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MCALLEN, Texas – Lower Rio Grande Valley Development Council President Jim Darling paid tribute to Dr. Shirley A. Reed, the retiring founder president of South Texas College, at a board of directors meeting.  

Along with LRGVDC Executive Director Manuel Cruz, Darling unveiled a gold cup that will be presented to Reed. Darling is president of LRGVDC.

In an interview after the meeting ended, Darling said the establishment of South Texas College has, in his opinion, been one of the top three “game changers” for the Rio Grande Valley over the last 25 years. 

“Shirley was the right person at the right time for STC. She came in not quite a year after the designation. It took a while for the search (of a president). So, we had about 500 students, not even that. She was relentless,” Darling said.  

“It is great to have somebody like that. I do not know how good a friend because everything was STC. She just dedicated her career to that. Would not take no for an answer a lot of the times. But you see what it did. It is amazing.” 

Today, STC has around 28,000 students and partnerships with local school districts that allow hundreds of students to leave high school with an associate degree or industry-recognized certificate.

Darling said before STC, students wanting to attend a community college in Hidalgo County had to attend a campus belonging to Texas State Technical College. Starr County did not have anything. 

“Before, the kids wouldn’t get any education. They could not get a good education they could use in the workforce. I have not really analyzed it but the three or four things in the last 25 years I’ve seen that have been game changers, STC is in that group.”  

Darling, now mayor of McAllen, was attorney for STC in the early years. He said before it was formed, very little attention was paid to the needs of students that would benefit from a community college education.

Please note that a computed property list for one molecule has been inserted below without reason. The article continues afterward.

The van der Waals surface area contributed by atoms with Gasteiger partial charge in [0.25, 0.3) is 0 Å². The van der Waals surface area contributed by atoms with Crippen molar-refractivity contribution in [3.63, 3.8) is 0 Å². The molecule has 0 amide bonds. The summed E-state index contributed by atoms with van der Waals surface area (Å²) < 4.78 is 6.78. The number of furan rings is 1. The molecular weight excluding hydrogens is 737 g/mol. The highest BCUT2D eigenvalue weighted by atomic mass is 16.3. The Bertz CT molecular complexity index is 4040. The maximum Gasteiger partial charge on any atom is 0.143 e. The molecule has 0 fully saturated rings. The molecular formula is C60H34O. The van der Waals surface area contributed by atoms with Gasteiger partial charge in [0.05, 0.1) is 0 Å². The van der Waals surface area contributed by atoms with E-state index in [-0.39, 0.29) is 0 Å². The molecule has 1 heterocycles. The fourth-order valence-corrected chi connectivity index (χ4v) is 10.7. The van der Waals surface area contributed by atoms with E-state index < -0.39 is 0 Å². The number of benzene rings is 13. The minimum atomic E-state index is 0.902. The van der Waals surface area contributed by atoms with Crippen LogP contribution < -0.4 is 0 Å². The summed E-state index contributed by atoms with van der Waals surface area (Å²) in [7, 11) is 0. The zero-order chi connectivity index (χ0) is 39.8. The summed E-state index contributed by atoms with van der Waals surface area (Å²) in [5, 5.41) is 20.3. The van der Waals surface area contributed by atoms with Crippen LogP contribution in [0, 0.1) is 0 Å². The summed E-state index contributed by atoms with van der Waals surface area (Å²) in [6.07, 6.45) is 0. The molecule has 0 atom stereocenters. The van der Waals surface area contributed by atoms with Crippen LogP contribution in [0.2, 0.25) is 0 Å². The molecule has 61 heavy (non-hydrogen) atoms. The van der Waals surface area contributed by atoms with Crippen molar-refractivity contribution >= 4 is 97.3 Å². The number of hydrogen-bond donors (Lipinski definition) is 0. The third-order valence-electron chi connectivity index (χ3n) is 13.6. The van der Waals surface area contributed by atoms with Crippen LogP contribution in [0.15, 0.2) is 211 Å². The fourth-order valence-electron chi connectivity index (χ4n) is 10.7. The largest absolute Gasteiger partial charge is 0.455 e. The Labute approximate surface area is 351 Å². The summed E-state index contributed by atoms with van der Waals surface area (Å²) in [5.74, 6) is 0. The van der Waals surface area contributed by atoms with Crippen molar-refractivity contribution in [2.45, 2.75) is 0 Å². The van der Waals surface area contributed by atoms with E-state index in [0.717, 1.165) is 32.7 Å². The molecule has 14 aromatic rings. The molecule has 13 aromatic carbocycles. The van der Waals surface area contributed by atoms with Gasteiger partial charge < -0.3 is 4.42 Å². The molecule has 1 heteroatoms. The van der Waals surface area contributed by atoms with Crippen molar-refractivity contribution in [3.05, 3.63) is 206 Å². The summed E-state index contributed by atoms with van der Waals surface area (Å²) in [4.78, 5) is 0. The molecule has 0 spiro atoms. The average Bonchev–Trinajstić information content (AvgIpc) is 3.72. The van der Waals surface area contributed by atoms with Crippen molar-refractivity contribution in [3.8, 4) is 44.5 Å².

“We were a line item in the budget. We did get EDA (Economic Development Administration) grants for buildings and the City (of McAllen) gave them (STC) 40 acres. We gave them the land and we got three EDA grants thanks to the government. We turned that line item into South Texas College,” Darling recalled. 

“The City was kind of behind that in the beginning. Mr. Roney and Othal Brand volunteered me to be the college’s lawyer so I was. I actually had an office at STC. I was there for a good part of the growth. We rewrote everything. We had to rewrite the personnel policies and then go back to the Legislature each year. It seems like I was there eight or nine years. I am not sure.” 

The “Mr. Roney” Darling was referring to was Glen E. Roney, an icon of the banking industry in the Valley and a driving force in setting up STC.

Asked what the other “game changers” have been for the Valley, Darling said:  

“I certainly think the UTRGV merger and the medical school. That is still developing. We are seeing results from that. The real growth is going to be, the shortage of primary care doctors, that opportunity is still growing. But, definitely, it has made an impact but the potential for me is going to be tremendous. We have not seen the impact yet but I think the MPO merger. NAFTA was a huge one. What NAFTA did for our area, from an economic standpoint. McAllen has always been a retail center but that has always been there.”  

Going back to STC, Darling said the college has had a profound impact in Starr County and in Weslaco, both of which have STC campuses. 

“Starr County. Look at Weslaco. All the kids. The partnership with the development corporation and transportation, getting kids back and forth, allowing them to study on the buses.” 

Darling said he and Shirley Reed have at least one thing in common: both benefited enormously from going to a community college themselves. 

“Shirley and I are both products of community colleges. We know the impact. I got out of the service. Did not know what I wanted to do, did not necessarily have the great grades. If it had not been for community college I probably would not have gone back to college.”  


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